Afate is a Togolese hacker who uses the WoeLab makerspace in Lome, Togo (the first makerspace in west Africa). He's invented a 3D printer made out of the ewaste that is piled high in neighborhood-sized ewaste dumps in Agbogbloshie, near Accra, Ghana. He's raised money on Ulule to standardize the printer, called the W.AFATE, so that anyone can turn ewaste into a 3D printer. The W.AFATE design has already won NASA's Space App challenge with a concept for building trashbot 3D printers on distant planets.
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If a Saturn V rocket had ever exploded on the launchpad, it would have been a catastrophic event. NASA engineers once calculated that the resulting fireball would have been 1048 feet wide and would have hit temperatures as high as 2,500 degrees Fahrenheit. In the hopes of not losing astronauts or launch crew to the inferno, NASA tricked out the Apollo launchpad with some safety systems that still exist today, including an underground, rubber-lined bunker that was accessible from the launch platform via a 200-foot twisty slide. (Which almost sounds like fun, until you consider the context.)
Amy Shira Teitel is one of the few people who have been inside the rubber room recently. In the video above, and she shares photos and stories about it in the video above, at her blog, and on Discovery.com.
By now, you've seen the amphibian invariably referred to in the press as "an unfortunate frog" being lifted towards the heavens after it wandered too close to a NASA launch pad in Virginia. But did you know that this frog was not the first to try (and fail) to reach space?
At The Guardian, Jason Goldman writes about the history of frogs in space (or, at least, frogs that were briefly pointed at space), which dates all the way back to September 19, 1959, when the US Air Force attempted to send up two frogs on board a Jupiter AM-23 rocket. Why frogs? Goldman explains:
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This stunning animation of the Moon's rotation was made from images captured by NASA's Lunar Reconissance Orbiter's Wide Angle Camera (WAC). "A Unique View of the Moon" (Arizona State University)
Rogue librarian Megan Prelinger is co-founder of the incredible Prelinger Library, an independent, public research library of outré ephemera, (un)popular culture, curious maps, forgotten periodicals, and other 19th and 20th century high weirdness on paper. Megan is also a space geek who explored her offworld interests by examining the mid-20th century space race through its impact on advertising, corporate messaging, and graphic design. Megan synthesized that research into a magnificent book titled Another Science Fiction: Advertising the Space Race 1957 - 1962. That book served as the launch pad for Megan's fascinating, inspiring, and beautiful talk at our Boing Boing: Ingenuity theatrical event in San Francisco on August 18.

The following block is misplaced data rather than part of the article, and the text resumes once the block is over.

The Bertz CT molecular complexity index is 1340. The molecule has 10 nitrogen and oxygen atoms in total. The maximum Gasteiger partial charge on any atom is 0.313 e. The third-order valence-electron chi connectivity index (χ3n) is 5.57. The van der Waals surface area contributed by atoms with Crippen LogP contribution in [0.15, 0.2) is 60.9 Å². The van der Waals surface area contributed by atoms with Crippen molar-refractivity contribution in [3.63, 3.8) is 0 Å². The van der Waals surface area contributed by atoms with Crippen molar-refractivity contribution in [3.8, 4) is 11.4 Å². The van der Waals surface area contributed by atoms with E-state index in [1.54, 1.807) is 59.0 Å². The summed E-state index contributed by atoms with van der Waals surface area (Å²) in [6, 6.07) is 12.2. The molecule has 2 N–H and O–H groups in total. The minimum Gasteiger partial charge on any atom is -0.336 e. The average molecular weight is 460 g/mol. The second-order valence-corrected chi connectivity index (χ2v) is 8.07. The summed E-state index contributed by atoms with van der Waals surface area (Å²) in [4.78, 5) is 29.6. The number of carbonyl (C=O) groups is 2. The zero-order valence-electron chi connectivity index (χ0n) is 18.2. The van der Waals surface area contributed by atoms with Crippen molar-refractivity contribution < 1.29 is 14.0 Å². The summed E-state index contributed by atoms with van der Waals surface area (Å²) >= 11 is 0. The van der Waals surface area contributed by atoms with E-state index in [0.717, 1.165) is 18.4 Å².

Boing Boing: Ingenuity in partnership with Ford C-Max.
Don Petit is one of my favorite American astronauts. He's made some great science videos during three different trips to the International Space Station. This video was made on Planet Earth, but it's still fascinating. When Pettit's fellow astronaut Mike Massimino found himself with a broken BBQ grill, he called up Pettit to come help fix it. Why call an astronaut to fix your BBQ? Because experiments in understanding the fundamentals of combustion and space station safety gave Pettit an edge in figuring out how to make the Earth-bound grill work.
That's one giant leap for a frog beside NASA's LADEE spacecraft lifting off last Friday at Wallops Flight Facility in Virginia. (via @NASA on Instagram)
In 1910, Walter Goodacre published a map of the Moon, created over the course of several decades using nothing more high-tech than a good quality backyard telescope. Goodacre was an amateur astronomer. He didn't have access to top-of-the-line observatory. But he did have a knack for detail and willingness to painstakingly record his observations of the Moon with pen and paper, eventually producing a map that's accurate to a few kilometers. (In contrast, the high-definition images that we get today from lunar orbiters show details at a scale of a few meters.)
University College London has an explorable version of Goodacre's map on their website, along with scans from his 1910 book that broke the map up into sections. (As art, the sections are almost more intriguing than the full, stitched-together image.) It's all part of a larger collection of historic space images, photos from the Moon, Mars, Jupiter, and Venus.